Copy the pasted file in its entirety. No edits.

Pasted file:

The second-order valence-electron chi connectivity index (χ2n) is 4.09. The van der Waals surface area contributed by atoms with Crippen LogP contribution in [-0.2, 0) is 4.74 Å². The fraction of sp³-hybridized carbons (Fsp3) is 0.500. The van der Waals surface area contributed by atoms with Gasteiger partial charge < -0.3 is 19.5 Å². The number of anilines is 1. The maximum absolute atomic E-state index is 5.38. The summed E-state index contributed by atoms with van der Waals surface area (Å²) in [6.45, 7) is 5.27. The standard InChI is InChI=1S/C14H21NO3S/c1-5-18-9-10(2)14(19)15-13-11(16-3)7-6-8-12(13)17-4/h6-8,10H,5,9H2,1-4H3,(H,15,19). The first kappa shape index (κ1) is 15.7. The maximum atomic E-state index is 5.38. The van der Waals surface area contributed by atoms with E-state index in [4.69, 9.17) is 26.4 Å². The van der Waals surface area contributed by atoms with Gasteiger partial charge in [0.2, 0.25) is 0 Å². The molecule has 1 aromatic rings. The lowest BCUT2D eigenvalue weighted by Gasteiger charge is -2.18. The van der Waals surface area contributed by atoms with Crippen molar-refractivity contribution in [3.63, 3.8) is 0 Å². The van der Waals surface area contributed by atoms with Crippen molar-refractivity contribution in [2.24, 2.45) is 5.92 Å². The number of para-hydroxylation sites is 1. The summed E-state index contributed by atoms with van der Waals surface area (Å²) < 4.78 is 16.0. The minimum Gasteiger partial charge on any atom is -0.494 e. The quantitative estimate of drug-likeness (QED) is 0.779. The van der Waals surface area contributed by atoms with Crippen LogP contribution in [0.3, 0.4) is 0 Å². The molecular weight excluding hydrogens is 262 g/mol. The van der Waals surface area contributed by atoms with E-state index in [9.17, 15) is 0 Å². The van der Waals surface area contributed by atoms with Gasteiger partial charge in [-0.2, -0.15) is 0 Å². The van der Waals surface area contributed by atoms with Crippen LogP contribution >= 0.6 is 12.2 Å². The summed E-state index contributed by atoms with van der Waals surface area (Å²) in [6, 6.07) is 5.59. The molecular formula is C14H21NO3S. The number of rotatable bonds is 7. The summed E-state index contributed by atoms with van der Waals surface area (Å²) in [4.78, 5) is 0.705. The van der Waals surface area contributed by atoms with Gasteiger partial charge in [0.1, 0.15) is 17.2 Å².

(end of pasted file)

The second-order valence-electron chi connectivity index (χ2n) is 4.09. The van der Waals surface area contributed by atoms with Crippen LogP contribution in [-0.2, 0) is 4.74 Å². The fraction of sp³-hybridized carbons (Fsp3) is 0.500. The van der Waals surface area contributed by atoms with Gasteiger partial charge < -0.3 is 19.5 Å². The number of anilines is 1. The maximum absolute atomic E-state index is 5.38. The summed E-state index contributed by atoms with van der Waals surface area (Å²) in [6.45, 7) is 5.27. The standard InChI is InChI=1S/C14H21NO3S/c1-5-18-9-10(2)14(19)15-13-11(16-3)7-6-8-12(13)17-4/h6-8,10H,5,9H2,1-4H3,(H,15,19). The first kappa shape index (κ1) is 15.7. The maximum atomic E-state index is 5.38. The van der Waals surface area contributed by atoms with E-state index in [4.69, 9.17) is 26.4 Å². The van der Waals surface area contributed by atoms with Gasteiger partial charge in [0.2, 0.25) is 0 Å². The molecule has 1 aromatic rings. The lowest BCUT2D eigenvalue weighted by Gasteiger charge is -2.18. The van der Waals surface area contributed by atoms with Crippen molar-refractivity contribution in [3.63, 3.8) is 0 Å². The van der Waals surface area contributed by atoms with Crippen molar-refractivity contribution in [2.24, 2.45) is 5.92 Å². The number of para-hydroxylation sites is 1. The summed E-state index contributed by atoms with van der Waals surface area (Å²) < 4.78 is 16.0. The minimum Gasteiger partial charge on any atom is -0.494 e. The quantitative estimate of drug-likeness (QED) is 0.779. The van der Waals surface area contributed by atoms with Crippen LogP contribution in [0.3, 0.4) is 0 Å². The molecular weight excluding hydrogens is 262 g/mol. The van der Waals surface area contributed by atoms with E-state index in [9.17, 15) is 0 Å². The van der Waals surface area contributed by atoms with Gasteiger partial charge in [-0.2, -0.15) is 0 Å². The van der Waals surface area contributed by atoms with Crippen LogP contribution >= 0.6 is 12.2 Å². The summed E-state index contributed by atoms with van der Waals surface area (Å²) in [6, 6.07) is 5.59. The molecular formula is C14H21NO3S. The number of rotatable bonds is 7. The summed E-state index contributed by atoms with van der Waals surface area (Å²) in [4.78, 5) is 0.705. The van der Waals surface area contributed by atoms with Gasteiger partial charge in [0.1, 0.15) is 17.2 Å².